This morning, as I was watching yet another story about the “Flag protest,” I wondered if support and/or understanding of the protest would be different if the label was different. While changing the label might help (labeling it what the protest is really about, e.g., “Police Brutality Protest”), what seems to have happened with this protest is that the focus became the flag and anthem as opposed to police brutality and other injustices and inequalities in the African-American community. In other words, the manner over-shadowed the message – the focus was on the protest itself and not the reason for the protest. Continue reading →
The “me too” movement has become one of the most defining issues in American culture over the last year. We have seen a variety of celebrities and public figures lose their jobs, and the media coverage has been extensive. The movement itself seeks to raise awareness, increase dialogue, and change the way many people think about issues related to sexual harassment and abuse.
In the world of litigation, a common area where sexual harassment claims arise is in employment litigation, but I have seen little to no research into how the “me too” movement has influenced the way jurors think about and react to sexual harassment claims in employment lawsuits. Consequently, we decided to conduct a national survey to examine this issue. Some of the data came as no surprise, while other data points highlighted some concerns about the movement’s implications for the workplace. Respondents were evenly balanced along political lines, almost evenly divided between “conservatives” and “liberals,” with a large number of “moderates” as well. Continue reading →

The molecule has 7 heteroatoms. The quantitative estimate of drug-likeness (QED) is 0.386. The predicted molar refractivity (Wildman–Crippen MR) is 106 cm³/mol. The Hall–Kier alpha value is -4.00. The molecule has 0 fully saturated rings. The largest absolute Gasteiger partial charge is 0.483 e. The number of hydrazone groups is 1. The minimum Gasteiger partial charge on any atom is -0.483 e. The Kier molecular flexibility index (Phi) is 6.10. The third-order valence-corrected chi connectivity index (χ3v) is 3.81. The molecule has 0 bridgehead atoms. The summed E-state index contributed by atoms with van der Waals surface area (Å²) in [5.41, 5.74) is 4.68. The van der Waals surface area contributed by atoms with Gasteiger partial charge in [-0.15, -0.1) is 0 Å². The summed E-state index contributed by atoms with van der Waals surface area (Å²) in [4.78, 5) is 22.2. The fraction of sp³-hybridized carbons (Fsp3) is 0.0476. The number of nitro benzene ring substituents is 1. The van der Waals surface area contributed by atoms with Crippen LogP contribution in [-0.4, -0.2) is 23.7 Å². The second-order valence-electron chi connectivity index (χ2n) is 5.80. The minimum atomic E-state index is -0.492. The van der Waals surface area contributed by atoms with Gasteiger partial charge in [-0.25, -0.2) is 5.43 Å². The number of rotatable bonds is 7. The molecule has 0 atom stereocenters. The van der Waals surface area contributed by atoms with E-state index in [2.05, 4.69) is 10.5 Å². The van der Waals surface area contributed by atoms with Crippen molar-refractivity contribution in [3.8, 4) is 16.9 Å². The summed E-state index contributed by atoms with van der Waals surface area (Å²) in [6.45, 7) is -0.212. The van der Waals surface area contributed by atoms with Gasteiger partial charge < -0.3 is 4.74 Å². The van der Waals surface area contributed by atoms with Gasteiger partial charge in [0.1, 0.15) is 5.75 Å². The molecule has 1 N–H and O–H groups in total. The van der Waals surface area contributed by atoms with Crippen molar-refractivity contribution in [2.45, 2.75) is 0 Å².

In an article called “The Case of the Vanishing Trial Lawyer,” published in the Boston Globe,a veteran litigator, Edward McCarthy, makes a compelling case for the need for associates to gain more trial experience, while acknowledging that their ability to do so is slim since the number of cases going to trial has dwindled so significantly. “Today,” he writes, “Most trial lawyers can’t learn by doing,” and he goes on to discuss how most cases settle or are handled in arbitration. He writes that “The result is that part of the legal profession’s apprentice system is disappearing.” McCarthy references that the judges of the Massachusetts Superior Court recognized the problem and asked law firms to “let less experience lawyers do something – argue a motion, examine a witness – at trial. ‘Without the chance to speak in a courtroom…future generations of litigators will be less equipped to represent their clients effectively.’” Continue reading →
It probably comes as no surprise that corporate defendants face a disadvantage at trial compared to individual defendants. A long line of research has established this general corporate bias; however, there has been little attention given to how jurors view large versus small corporations, so we collected data on the subject in a 2017 nationwide survey of jury-eligible respondents.
The data generally revealed that larger corporations face greater bias than smaller corporations on both liability and damages. As support, let’s look at some interesting data points from our survey on how respondents’ beliefs might impact their views of liability in cases involving large corporations: Continue reading →